This is also called wall weed, because it can take advantage of almost any crack or space, between walls or sidewalks, to grow. It’s a herbaceous plant half a meter high. Its leaves are small, oval, and hairy. Flowering can occur throughout the year, with peak pollination between April and June.
Studies indicate that species of the genus Parietaria are one of the most frequent causes of pollinosis in the Mediterranean area. In particular, P. judaica and P. Officinalis are considered capable of producing sensitization.
Within the genus Aster are some of the most widely used plants in gardening, whose flowers are also incorporated in bouquets. However, at the same time, they have a high allergenic potential.
An example of these is sunflowers. It’s interesting to note that there are people allergic to the pollen of their flowers, and there may be a reaction to eating sunflower seeds, although the latter is not very common.
Dahlias are also of the genus Aster. Because of their attractive colors, it’s common to see them in bouquets for decoration.
However, they’re not suitable for people with allergies. They can cause the onset of various nasal symptoms.
Jasminum officinale, whose common name is jasmine, belongs to the genus Olacea. And although it’s very beautiful and simple to grow in pots or in the ground, it’s among the plants that you should not have at home if you suffer from allergies.
13. Privet plants worsen allergies
Privet (Ligustrum vulgare) is another member of the Oleaceae family. This is a shrub that grows up to two meters. It can be seen in urban areas, where it’s often planted in squares and avenues due to its attractiveness and the pleasant fragrance of its flowers.
Furthermore, it’s common in indoor gardens, since it can grow in the shade. However, it’s not suitable for people with allergies and respiratory problems.
14. Olive tree
People highly value Olea europaea for its fruits and derivatives. However, this is another species to avoid, especially in spring, when it flowers, since its pollen production is also high.
15. Lilo trees worsen allergies
The lilo (Syringa vulgaris) is a relative of the olive tree, with which it has in common the fact that it produces abundant pollen. However, because it’s a species that can thrive in almost any type of soil and has very showy flowers, it is very popular in gardening.
Recommendations to prevent allergies
It’s possible that during springtime some symptoms of hay fever or allergic rhinitis appear. In this sense, if you’re a sensitive person, you should take some precautions.
For example, if you’re going outdoors during this season, and you have to go through areas where there’s an abundance of the aforementioned plant species, you should wear a mask. Also, if you travel by car, keep the windows closed.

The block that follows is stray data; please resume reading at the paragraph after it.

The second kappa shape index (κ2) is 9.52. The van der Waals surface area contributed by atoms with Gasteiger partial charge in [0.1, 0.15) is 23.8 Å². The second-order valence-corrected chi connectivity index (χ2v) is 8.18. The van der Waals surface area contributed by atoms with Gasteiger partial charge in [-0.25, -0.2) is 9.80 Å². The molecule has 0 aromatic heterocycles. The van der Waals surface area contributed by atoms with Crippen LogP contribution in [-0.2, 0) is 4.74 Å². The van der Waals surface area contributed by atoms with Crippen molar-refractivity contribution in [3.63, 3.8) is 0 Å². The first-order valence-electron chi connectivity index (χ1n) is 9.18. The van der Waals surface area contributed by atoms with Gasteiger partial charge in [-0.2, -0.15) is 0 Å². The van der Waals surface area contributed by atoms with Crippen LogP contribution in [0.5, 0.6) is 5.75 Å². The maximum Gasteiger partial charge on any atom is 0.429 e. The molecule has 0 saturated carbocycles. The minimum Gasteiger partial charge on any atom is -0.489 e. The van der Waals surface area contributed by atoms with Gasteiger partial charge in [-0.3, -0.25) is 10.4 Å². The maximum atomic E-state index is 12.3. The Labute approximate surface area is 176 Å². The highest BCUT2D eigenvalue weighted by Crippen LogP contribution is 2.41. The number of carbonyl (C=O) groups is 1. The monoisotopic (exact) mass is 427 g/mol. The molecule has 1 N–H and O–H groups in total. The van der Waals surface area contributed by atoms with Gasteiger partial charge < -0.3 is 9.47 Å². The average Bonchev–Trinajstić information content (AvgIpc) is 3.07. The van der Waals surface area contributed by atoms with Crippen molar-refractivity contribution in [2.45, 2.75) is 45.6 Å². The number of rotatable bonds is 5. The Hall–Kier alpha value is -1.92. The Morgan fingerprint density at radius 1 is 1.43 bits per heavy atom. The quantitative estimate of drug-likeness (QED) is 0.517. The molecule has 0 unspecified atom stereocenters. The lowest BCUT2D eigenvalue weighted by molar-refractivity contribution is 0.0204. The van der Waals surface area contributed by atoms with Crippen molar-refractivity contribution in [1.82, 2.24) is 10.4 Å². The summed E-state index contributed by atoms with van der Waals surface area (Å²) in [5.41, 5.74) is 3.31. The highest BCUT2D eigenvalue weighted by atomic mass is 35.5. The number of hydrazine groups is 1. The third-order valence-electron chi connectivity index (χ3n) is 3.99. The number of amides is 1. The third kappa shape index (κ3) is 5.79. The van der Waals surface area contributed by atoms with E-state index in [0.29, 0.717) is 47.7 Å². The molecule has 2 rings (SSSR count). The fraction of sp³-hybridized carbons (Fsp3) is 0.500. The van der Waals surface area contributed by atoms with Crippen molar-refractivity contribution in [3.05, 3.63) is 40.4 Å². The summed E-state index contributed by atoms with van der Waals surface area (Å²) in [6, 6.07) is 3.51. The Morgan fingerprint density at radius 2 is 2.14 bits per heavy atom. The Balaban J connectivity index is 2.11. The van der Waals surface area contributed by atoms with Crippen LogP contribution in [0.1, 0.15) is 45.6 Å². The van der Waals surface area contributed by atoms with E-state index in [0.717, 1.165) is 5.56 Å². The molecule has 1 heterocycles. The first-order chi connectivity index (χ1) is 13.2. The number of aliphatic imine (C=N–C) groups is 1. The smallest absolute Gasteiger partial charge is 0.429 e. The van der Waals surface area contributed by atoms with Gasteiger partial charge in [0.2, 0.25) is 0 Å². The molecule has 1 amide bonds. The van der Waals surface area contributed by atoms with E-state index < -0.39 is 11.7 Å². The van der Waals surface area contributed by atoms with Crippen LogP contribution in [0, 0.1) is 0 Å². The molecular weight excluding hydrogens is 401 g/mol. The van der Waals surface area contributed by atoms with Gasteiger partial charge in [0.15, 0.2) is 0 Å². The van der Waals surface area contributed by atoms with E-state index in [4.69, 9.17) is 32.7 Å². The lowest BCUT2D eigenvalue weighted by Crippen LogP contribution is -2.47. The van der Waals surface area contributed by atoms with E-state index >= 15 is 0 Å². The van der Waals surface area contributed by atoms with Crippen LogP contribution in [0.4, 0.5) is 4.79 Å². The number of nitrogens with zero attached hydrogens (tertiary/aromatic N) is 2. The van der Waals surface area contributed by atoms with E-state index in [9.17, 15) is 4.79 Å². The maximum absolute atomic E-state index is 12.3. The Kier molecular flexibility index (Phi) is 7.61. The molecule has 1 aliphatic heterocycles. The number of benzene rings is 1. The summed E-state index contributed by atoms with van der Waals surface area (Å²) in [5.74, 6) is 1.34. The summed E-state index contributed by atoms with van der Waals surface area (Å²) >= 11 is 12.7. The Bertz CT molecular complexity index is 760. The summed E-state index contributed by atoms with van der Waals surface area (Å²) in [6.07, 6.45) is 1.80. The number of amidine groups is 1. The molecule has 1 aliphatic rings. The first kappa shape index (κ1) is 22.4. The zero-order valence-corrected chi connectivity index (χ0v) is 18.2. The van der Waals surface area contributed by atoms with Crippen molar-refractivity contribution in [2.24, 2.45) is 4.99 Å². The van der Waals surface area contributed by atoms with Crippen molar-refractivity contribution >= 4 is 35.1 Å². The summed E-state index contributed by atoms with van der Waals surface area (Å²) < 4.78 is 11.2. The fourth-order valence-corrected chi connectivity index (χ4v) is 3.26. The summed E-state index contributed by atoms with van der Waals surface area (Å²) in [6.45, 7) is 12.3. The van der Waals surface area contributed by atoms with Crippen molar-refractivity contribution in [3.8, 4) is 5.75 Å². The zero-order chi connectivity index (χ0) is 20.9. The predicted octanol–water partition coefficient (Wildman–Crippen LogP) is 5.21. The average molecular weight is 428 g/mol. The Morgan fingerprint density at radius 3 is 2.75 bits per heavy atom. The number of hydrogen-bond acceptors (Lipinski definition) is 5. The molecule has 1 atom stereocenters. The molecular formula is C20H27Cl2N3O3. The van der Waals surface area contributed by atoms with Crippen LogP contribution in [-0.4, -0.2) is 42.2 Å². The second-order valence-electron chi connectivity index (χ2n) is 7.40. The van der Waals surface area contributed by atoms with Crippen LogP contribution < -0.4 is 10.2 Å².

Of course, you should not have these plants at home if you suffer from allergies. If there are any, it’s advisable to remove them. Of course, it’s not always good or possible to do this when it is a tree in the garden (cutting it depends on the legislation in each country).
In any case, take precautions, such as avoiding exposure to them in spring, or keeping the doors and windows of your room open. Also, when you are going to ventilate the rooms, try to do it early in the morning.
Finally, if you’re thinking of decorating your home with plants, try to do it with those that aren’t going to cause reactions if you or some of the people at home are allergic. There are several plants that you should not have in your home; however, there are still many other options to choose from.It might interest you...
All cited sources were thoroughly reviewed by our team to ensure their quality, reliability, currency, and validity. The bibliography of this article was considered reliable and of academic or scientific accuracy.
- Alonso Díaz M. Alergia a los pólenes de ciprés y olivofenotipos clínicos y perfil de reconocimiento de alérgenos en pacientes con doble sensibilización. Universidad de Alcalá, 2017.
- Ayuso R, Carreira J, Polo F. Quantitation of the major allergen of several Parietaria pollens by an anti-Par 1 monoclonal antibody-based ELISA. Analysis of crossreactivity among purified Par j 1, Par o 1 and Par m 1 allergens. Clinical & Experimental Allergy. 1995; 25: 993-999.
- Bedolla-Barajas M, Valdez-López F, Arceo-Barba J, et al. Frecuencia de sensibilización a pólenes de la subclase Rosidae en pacientes con alergia respiratoria. Revista Alergia México. 2014; 61(4): 327-335.
- Calzada Ricote D. Alergia al polen de olivo: potencial terapéutico de péptidos definidos a partir de su alérgeno principal, Ole e 1. Madrid: Universidad Complutense, 2015.
- Cosmes Martín P, Moreno Ancillo A, Domínguez Noche C, et al. Sensibilización a polen de castaño y polinosis en el norte de Extremadura. Allergologia et Immunopathologia. 2005; 33(3):145 – 150.
- Galindo H, Girón K, Pedroza A. Reacciones cruzadas. Alergia, abedul y alimentos. Alergia, asma e Inmunología pediátrica. 2007; 16(1): 25-28.
- Gastaminza Lasarte G. Alergia al polen de pino: ¿solo en Euskadi? Sancho El Sabio. 2003: 18: 105-118.
- González-Mancebo E González de Olano D, Trujillo M, et al. Prevalence of sensitization to lipid transfer proteins and profi lins in a population of 430 patients in the south of Madrid. J Investig Allergol Clin Immunol. 2011; 21(4): 278-282.
- Nitiu1 D, Mallo A, Medina I, Parisi C. Atlas de pólenes alergénicos de Buenos Aires, Argentina. Archivos de alergia e inmunología clínica. 2019; 50(2): 67-88.
- Suárez-Gutiérrez M, Macías-Garza J, López-Ortiz D, Fuentes B, Álvarez-Cardona A. Sensibilización a aeroalérgenos en pacientes con rinitis alérgica en Aguascalientes, México. Rev. alerg. Méx. 2019; 66(4): 388-393.
- Ukleja-Sokołowska N, Gawrońska-Ukleja E, Łukasz Sokołowski, et al. Sunflower seed allergy. International Journal of Immunopathology and Pharmacology. 2016. https://doi.org/10.1177/0394632016651648